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This image released by Ellen DeGeneres shows actors front row from left, Jared Leto, Jennifer Lawrence, Meryl Streep, Ellen DeGeneres, Bradley Cooper, Peter Nyong’o Jr., and, second row, from left, Channing Tatum, Julia Roberts, Kevin Spacey, Brad Pitt, Lupita Nyong’o and Angelina Jolie as they pose for a "selfie" portrait on a cellphone during the Oscars at the Dolby Theatre on Sunday, March 2, 2014, in Los Angeles.

Ellen DeGeneres/AP

Facebook Inc. has released a new app as part of its war with Twitter to attract VIPs and celebrities to its social network, with the goal of making its platform the best way for fans to gain access to their heroes.

Nearly 800 million of Facebook's 1.32 billion users have made a connection with a public figure, and according to Facebook the new Mentions app is just for those high-profile "actors, athletes, musicians and other influencers." The company claims fans leaving comments or liking stuff posted by those shiny people leads to more than a billion interactions a week.

The iPhone-only app combines and simplifies a number of social-media posting, commenting and audience measurement features that are currently spread across several existing Web and app platforms. The goal is to make it easier for social-media-savvy influential people to join trending topics, or spread their message faster.

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Even though Facebook rival Twitter is the smaller social network, its ability to create a social media moment in real time has long been a key draw for these power users.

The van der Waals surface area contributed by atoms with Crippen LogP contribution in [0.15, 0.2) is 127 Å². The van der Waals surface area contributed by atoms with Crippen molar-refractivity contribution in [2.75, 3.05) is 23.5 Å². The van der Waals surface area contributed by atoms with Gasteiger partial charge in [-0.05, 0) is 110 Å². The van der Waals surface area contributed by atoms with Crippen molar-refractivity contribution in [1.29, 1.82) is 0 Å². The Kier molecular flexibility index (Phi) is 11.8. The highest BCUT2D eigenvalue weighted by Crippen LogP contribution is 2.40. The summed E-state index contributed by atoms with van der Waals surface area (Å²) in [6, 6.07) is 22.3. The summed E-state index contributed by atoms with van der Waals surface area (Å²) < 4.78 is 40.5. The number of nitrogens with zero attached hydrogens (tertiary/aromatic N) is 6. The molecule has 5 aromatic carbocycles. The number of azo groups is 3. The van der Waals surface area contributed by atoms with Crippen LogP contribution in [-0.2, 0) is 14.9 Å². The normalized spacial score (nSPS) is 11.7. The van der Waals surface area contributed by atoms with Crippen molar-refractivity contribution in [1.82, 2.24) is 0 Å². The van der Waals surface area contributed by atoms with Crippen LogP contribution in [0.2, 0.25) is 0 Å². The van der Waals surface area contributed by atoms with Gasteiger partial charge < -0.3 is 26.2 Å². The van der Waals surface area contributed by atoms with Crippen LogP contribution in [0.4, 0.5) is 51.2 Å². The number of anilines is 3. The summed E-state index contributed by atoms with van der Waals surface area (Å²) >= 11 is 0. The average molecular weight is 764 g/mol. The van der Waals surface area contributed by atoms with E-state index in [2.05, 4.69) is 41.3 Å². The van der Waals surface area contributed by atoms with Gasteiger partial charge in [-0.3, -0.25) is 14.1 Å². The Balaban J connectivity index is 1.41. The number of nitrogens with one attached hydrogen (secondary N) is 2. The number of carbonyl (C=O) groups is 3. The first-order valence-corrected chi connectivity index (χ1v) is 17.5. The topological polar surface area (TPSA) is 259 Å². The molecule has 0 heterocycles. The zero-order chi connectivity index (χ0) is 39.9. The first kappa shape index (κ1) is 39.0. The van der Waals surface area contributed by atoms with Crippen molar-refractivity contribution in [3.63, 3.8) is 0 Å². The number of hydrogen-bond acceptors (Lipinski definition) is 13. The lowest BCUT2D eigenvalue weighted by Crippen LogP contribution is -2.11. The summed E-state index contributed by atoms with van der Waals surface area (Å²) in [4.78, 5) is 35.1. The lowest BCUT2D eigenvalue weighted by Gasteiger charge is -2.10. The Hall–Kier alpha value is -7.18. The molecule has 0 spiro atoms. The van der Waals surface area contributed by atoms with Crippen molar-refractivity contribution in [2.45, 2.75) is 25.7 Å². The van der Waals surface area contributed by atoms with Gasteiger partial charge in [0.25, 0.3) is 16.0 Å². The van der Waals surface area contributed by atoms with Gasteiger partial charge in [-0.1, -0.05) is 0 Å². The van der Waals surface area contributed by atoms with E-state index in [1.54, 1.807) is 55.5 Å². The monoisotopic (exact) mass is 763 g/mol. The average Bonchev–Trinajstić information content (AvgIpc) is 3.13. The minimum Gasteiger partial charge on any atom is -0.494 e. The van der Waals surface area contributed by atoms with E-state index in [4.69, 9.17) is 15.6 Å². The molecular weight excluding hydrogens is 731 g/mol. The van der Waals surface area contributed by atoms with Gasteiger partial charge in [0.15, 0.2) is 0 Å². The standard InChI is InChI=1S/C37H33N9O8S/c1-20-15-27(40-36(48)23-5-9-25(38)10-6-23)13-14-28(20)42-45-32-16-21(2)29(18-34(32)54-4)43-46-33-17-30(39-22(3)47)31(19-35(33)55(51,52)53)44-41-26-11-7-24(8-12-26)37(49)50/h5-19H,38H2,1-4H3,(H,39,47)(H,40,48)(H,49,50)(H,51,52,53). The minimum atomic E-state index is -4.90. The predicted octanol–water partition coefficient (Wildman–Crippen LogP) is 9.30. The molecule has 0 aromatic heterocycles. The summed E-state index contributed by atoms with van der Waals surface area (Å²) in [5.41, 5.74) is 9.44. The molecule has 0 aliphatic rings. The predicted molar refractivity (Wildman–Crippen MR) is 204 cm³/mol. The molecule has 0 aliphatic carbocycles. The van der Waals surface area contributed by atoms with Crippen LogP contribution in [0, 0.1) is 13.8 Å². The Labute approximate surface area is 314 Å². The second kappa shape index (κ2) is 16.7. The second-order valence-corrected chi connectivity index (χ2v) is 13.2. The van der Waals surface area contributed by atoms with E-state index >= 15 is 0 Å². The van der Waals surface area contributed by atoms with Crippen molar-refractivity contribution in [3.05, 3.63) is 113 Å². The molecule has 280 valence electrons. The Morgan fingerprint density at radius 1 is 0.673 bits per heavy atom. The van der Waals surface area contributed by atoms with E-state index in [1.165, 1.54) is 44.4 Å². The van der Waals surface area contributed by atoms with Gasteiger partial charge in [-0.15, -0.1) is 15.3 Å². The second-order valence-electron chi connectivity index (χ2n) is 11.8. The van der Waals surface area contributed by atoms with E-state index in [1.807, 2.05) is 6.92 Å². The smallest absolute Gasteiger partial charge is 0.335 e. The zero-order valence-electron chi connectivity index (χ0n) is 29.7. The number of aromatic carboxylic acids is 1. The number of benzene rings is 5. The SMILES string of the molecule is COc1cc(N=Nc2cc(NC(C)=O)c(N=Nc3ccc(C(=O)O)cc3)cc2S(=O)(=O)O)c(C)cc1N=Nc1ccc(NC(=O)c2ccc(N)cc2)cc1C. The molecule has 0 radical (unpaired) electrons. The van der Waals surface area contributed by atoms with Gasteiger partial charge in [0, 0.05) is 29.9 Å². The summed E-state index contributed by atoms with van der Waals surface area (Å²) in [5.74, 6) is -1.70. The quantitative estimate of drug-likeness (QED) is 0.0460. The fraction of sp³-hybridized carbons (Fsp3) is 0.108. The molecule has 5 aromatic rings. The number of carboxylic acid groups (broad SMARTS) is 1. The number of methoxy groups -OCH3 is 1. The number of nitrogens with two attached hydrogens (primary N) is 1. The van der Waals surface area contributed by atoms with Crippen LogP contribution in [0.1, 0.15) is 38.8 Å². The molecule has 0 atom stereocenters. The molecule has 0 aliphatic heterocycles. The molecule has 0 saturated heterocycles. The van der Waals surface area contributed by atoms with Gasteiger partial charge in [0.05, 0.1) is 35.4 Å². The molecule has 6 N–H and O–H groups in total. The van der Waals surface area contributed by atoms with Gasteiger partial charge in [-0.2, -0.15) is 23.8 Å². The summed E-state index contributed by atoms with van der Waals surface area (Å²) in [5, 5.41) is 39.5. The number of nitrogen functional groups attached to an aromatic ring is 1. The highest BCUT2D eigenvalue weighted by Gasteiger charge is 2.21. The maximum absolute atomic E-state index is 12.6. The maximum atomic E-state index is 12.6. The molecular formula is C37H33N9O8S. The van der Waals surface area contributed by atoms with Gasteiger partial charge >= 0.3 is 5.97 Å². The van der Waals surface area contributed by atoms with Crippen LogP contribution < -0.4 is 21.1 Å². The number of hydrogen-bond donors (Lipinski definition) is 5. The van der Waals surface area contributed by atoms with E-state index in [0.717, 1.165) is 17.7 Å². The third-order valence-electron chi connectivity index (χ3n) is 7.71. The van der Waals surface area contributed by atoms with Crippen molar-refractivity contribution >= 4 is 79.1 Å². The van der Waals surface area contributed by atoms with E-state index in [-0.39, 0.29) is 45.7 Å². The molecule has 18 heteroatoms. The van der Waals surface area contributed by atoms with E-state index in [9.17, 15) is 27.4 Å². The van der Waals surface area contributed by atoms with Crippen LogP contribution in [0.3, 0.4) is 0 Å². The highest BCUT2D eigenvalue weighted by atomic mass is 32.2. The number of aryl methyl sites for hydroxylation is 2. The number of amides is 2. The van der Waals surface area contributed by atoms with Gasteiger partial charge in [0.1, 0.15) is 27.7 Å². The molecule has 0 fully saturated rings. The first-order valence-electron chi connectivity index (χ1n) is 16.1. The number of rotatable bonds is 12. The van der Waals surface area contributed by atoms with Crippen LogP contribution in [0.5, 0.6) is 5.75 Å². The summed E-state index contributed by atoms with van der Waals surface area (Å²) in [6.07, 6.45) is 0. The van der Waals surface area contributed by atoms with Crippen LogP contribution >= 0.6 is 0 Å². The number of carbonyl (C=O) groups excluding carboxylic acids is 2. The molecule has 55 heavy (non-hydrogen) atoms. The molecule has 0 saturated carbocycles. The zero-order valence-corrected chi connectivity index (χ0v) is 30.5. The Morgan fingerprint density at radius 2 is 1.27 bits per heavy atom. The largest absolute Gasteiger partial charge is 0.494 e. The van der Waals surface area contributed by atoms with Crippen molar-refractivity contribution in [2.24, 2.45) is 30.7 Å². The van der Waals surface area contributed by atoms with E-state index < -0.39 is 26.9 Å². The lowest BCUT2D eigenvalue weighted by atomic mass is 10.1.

"It also seems like it's much easier for celebrities to interact on Twitter," says Martin Beck, the social media reporter at Third Door Media's Marketing Land. "When it happens on a celebrity's Facebook page it happens in public, but sort of in a silo."

"[Facebook] wants to play up the fact that there's a huge volume of chatter about celebrities on the platform … And if fans see that their favourite performer is connecting more on a personal level, then they probably will be more apt to stick around Facebook longer and come back more often."

The new app's ability to track trending topics and engage in live Q&A sessions with fans would be of interest to brand pages or corporate and media accounts, but for now Facebook is limiting access to "Verified" personalities.

Both Facebook and Twitter have an opaque and invitation-only verification feature, identified by a blue checkmark on the pages of people such as federal Liberal Leader Justin Trudeau, rapper Buck 65 and Toronto Maple Leaf Joffrey Lupul.

Anyone can download Mentions, but only a Verified account can access its features. Facebook Canada spokeswoman Meg Sinclair wouldn't break down the number of Verified Canadian users, only saying "there are tens of thousands of verified public figures on Facebook globally," and "we don't want every page Verified, we want to make sure these are actual public figures."

What's not clear is why any celebrity would need Mentions. Transplanted Canadian William Shatner, of Star Trek fame, griped about the app on his Tumblr blog, pointing out that some, but not all, of the audience metric features overlap with existing apps and that having multiple apps running made a mess of his notifications.

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"If this app is for celebrities then WHY force them to follow another celebrity in order to set up this app?" Mr. Shatner also wrote. "The first person on the list I was given was George Takei (rolling my eyes). I ended up choosing Robert Downey Jr. to follow and then I hid his posts (sorry Robert!)"

The new app is "very much geared to public figures based on feedback we have received from them," said Ms. Sinclair.

Facebook also has "partnership" teams that help train the new Verified people, spread between L.A., New York and Washington. They also run training sessions in Ottawa for Canadian politicos interested in their social brand management.

"Celebrities used to get tonnes and tonnes of fan mail," said Ms. Sinclair. "Think of Mentions as a vehicle to modernize the way that celebrities communicate with fans."

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